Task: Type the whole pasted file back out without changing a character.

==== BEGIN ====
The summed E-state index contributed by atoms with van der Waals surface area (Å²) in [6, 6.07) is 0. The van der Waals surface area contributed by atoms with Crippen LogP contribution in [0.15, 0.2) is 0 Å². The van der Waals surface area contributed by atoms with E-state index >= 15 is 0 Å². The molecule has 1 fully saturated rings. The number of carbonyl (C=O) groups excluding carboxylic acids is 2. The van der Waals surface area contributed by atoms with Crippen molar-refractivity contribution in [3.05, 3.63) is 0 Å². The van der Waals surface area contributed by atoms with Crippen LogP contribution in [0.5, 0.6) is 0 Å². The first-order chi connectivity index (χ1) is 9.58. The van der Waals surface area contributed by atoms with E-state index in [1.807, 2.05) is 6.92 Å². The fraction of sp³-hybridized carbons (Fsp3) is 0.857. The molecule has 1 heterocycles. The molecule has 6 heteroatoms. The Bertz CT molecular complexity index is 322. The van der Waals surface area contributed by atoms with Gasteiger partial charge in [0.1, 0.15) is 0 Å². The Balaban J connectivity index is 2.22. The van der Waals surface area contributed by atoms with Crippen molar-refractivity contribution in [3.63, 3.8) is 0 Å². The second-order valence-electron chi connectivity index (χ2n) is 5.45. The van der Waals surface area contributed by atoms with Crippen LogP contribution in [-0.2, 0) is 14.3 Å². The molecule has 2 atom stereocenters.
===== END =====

The summed E-state index contributed by atoms with van der Waals surface area (Å²) in [6, 6.07) is 0. The van der Waals surface area contributed by atoms with Crippen LogP contribution in [0.15, 0.2) is 0 Å². The van der Waals surface area contributed by atoms with E-state index >= 15 is 0 Å². The molecule has 1 fully saturated rings. The number of carbonyl (C=O) groups excluding carboxylic acids is 2. The van der Waals surface area contributed by atoms with Crippen molar-refractivity contribution in [3.05, 3.63) is 0 Å². The van der Waals surface area contributed by atoms with Crippen LogP contribution in [0.5, 0.6) is 0 Å². The first-order chi connectivity index (χ1) is 9.58. The van der Waals surface area contributed by atoms with E-state index in [1.807, 2.05) is 6.92 Å². The fraction of sp³-hybridized carbons (Fsp3) is 0.857. The molecule has 1 heterocycles. The molecule has 6 heteroatoms. The Bertz CT molecular complexity index is 322. The van der Waals surface area contributed by atoms with Gasteiger partial charge in [0.1, 0.15) is 0 Å². The Balaban J connectivity index is 2.22. The van der Waals surface area contributed by atoms with Crippen molar-refractivity contribution in [3.63, 3.8) is 0 Å². The second-order valence-electron chi connectivity index (χ2n) is 5.45. The van der Waals surface area contributed by atoms with Crippen LogP contribution in [-0.2, 0) is 14.3 Å². The molecule has 2 atom stereocenters.